“We can no longer simply send this question to another country as if we were miraculously protected from a reality which is however obvious, which is that of a part of French youth: the checks on the facies, the difficulties with the police and sometimes violence. (…) I regret that the French authorities are stiffening in a refusal to compare, and to consider ways of improvement. »

He particularly regrets a degraded relationship between the police and young people from working-class neighborhoods and the logic of numbers imposed on the police. As so often, the intellectual remains nuanced in his remarks, far from the “anti-cop” posture described by his opponents, and calls for a real reflection on the issue:

“The police are doing necessary and obviously important work. But should we conclude that all is well and that nothing needs to be reformed? Obviously not. »

In his criticism of the Minister of Education, Jordan Bardella also claimed that Pap Ndiaye had “compared the French police in Vichy to the police of today in the suburbs”. The acting president of the RN refers to a video extract from an interview that the researcher had given to Mediapart on June 8, 2020. The extract in question, as it was shared in far-right spheres, leaves to think that the historian compares the current police force to that of Maurice Papon.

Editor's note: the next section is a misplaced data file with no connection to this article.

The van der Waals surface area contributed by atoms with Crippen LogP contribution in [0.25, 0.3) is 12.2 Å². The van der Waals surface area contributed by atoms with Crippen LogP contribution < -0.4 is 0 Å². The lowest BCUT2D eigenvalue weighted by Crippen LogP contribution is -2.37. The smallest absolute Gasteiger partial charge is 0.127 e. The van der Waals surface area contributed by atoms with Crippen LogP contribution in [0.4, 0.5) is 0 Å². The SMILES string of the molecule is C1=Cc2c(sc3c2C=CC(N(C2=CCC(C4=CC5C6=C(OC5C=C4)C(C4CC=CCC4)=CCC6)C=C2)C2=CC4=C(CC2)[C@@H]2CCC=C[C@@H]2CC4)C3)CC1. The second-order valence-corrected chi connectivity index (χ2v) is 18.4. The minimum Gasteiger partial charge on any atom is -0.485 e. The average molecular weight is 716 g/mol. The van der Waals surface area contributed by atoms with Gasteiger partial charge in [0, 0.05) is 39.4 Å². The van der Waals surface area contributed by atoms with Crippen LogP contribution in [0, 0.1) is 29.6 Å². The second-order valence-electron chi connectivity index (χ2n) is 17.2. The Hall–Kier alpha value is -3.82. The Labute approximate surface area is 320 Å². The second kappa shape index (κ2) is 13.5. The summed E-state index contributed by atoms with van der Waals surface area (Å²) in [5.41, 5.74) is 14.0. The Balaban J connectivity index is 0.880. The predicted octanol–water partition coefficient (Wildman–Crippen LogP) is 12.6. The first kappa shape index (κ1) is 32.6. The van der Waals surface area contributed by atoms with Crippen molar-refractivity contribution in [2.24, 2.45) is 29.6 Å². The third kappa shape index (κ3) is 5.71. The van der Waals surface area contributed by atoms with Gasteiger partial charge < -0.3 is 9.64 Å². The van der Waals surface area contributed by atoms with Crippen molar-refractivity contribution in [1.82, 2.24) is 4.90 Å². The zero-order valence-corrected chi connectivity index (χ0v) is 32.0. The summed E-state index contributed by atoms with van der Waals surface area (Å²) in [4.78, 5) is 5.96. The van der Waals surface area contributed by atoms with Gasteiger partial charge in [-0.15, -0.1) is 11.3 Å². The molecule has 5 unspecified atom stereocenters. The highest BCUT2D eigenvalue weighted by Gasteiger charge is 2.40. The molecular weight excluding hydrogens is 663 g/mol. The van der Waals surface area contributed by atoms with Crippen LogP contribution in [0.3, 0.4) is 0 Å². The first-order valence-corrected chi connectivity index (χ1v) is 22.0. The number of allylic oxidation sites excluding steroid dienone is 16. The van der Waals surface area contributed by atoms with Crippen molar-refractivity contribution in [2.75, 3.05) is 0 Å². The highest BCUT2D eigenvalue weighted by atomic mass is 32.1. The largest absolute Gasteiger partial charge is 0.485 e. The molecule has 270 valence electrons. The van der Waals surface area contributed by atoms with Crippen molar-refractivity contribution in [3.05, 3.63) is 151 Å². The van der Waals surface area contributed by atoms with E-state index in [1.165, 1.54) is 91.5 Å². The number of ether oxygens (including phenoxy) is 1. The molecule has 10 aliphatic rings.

Why it’s wrong

This excerpt is totally taken out of context since the historian is in fact questioned about the legitimacy of comparing the American and French situations on racial issues. He then returns to the historical differences between the two countries, while defending the idea of ​​​​comparison: “Comparing that is not to say that it is the same thing. (…) As soon as we look at differences that are generally perceived as irreducible, we realize that these differences do exist but that they are not as clear as that. »

It is then that the teacher-researcher recalls that in France, too, “forms of colonial repression” were practiced by the French police during the Algerian war, or during the Occupation with “the roundups of Jews operated by the French police in large cities such as Paris or Bordeaux under the authority of Maurice Papon”.

Contrary to what Jordan Bardella asserts, Pap Ndiaye does not at any time compare the current French police to that of Vichy. It only recalls elements of the history of France in order to compare it to that of the United States.